Be thee warned, herein lies light spoilers.
If we were to hop into a flux-capacitor equipped DeLorean DMC-12 and travel back in time to visit my bedroom as a kid, I resembled James Halliday from the book in many ways. In the back bedroom of a trailer in Indiana, my C64 sits on a rickety table supported by phonebook-thick Visual Basic books connected through atrocious wiring and a 9600 baud modem to the outside world.
ATN0S37=9 <RETURN> ATDT1812-294-xxxx<RETURN>. I could turn off error correction and ask for 9600 baud but it would usually negotiate down to 2400 baud instead.
A dot matrix printer sits on the nearby night stand. VHS copies, recorded from broadcast of Star Wars, Weird Science and real VHS without cover of Indiana Jones, Temple of Doom sit scattered around the room. Apparently I kept the Indy rental too long and the late-fees were such that they told us to just "keep it." My folks were pissed and I recall sweeping and cleaning up in Dad's shop one summer to pay for it.
I had a nice stash of copied games from my uncle. The parents weren't big on wasting money on computer games, as they saw it, so I spent a fair amount of time coding Zork-like text adventures on that old C64.
So, being the nerd that I am, when I read Ready Player One I enjoyed it and found a kindred spirit in both Wade and Halliday. When I heard that Spielberg would helm the movie adaptation, I was pretty pumped about the movie.
So, how was it? Honestly, I left mostly disappointed with the movie version of Ready Player One as compared to the book story. Don't get me wrong, Cline's book has some cringeworthy lines of prose that might be meta towards the tweenage mindset of the content or might just be bad writing. But, the universe is interesting and the story has a ton of potential.
My biggest let down on the movie version of the story is that the Tomb of Horrors, Joust match isn't included in any of the challenges. Being an arcade enthusiast, I thought this was some of the most descriptive writing in the book and I'd have liked to see it come to life on screen. I can see, how that seen might not have resonated with general audiences. It is hard to smash-cut / montage clips of people playing video games and continue to be interesting.
Joust and Acererak being missing isn't the part that I thought was the biggest missed opportunity of the Tomb of Horrors remix, though. The book places the beginning of the adventure in the school-planet, accessible to all students no matter how underprivileged. I thought this coupled with Spielberg director-juice might have given Ready Player One the recipe to be a kid-adventure story for a new generation: A Goonies for Gamers.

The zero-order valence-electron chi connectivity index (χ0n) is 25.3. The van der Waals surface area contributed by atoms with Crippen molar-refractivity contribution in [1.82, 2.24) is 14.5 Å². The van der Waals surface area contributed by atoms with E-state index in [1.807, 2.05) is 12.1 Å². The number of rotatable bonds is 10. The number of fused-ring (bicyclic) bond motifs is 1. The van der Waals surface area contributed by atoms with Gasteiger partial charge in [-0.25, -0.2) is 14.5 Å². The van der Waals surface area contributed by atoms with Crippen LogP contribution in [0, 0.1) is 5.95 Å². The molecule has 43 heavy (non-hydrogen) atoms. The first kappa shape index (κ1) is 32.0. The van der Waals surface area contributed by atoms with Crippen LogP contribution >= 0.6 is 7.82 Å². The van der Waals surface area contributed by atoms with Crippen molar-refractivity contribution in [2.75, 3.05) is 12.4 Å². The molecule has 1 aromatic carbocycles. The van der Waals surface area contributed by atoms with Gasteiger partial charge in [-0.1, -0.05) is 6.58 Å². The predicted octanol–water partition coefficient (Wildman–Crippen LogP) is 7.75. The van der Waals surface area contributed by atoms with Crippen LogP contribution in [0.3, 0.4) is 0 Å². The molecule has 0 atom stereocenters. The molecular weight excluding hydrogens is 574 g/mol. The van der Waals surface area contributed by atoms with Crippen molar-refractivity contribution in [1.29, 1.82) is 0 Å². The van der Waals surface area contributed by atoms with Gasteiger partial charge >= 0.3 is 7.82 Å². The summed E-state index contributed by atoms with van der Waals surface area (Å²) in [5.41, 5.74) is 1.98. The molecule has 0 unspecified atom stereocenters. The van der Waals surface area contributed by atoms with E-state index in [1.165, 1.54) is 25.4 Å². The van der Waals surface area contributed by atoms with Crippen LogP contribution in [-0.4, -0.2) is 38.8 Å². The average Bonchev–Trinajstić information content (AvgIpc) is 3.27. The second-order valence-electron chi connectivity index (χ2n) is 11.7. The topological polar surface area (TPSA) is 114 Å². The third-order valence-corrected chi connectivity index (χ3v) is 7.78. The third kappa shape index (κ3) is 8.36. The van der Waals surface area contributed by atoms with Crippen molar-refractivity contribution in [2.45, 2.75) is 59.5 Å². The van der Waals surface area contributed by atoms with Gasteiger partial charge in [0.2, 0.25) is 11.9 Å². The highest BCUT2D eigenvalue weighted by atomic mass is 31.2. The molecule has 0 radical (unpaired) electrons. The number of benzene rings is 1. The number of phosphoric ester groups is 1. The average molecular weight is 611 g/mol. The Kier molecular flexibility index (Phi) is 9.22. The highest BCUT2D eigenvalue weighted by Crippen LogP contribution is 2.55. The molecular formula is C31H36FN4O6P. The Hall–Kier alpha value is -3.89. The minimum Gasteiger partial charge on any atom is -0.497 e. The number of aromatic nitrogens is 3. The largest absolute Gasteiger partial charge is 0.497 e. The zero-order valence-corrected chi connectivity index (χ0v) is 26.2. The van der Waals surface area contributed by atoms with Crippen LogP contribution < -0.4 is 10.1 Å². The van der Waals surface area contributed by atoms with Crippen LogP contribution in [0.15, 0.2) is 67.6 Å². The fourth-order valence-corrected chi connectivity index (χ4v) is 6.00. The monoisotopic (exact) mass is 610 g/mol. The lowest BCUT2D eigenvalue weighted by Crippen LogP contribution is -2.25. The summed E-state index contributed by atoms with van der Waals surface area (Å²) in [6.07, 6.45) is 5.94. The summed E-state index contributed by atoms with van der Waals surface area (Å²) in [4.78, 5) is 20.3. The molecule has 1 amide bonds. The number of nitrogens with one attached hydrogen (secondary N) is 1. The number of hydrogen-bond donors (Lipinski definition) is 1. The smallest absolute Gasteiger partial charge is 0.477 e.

But, that isn't what we got. Bummer!
The movie missed plenty of other opportunities including potential for an Epic Soundtrack. Guardians of the Galaxy-level soundtrack integration didn't happen, either.
Some aspects of the movie were better than the book. Movie Halliday leans away from his book-asshole Steve Jobs tendencies and more into his Asperger's situation. The result is a much more interesting, likable and maybe pitiable Halliday and delivered through a great performance.
Movie Art3mis is considerably more charming that the often selfish-seeming, prickly femchismo Art3mis from the book.
Book Ogg is far more interesting and is used in better ways than the movie.
The movie version of Aunt Alice is a step up and adds some depth to the loss in that situation. Misses Gilmore still gets the firey shaft and doesn’t even get a pleasant exchange with Wade for her troubles.
The visuals are great, especially the Stacks and the intro to the OASIS. Though the movie stacks seem to be a bit more friendly. Like a nice rv park for gamers. I like the use of drones in the movie but the IOI hendhwoman is kind of pointless and the IOI infiltration plot is heavily remixed clumsily.
All said I think Ready Player One is a fun spring / early summer flick. It isn’t the epic Goonies-for-gamers story that it could have been but the last scene with Halliday did have some heart.
I give it 3 out of 5 quarters.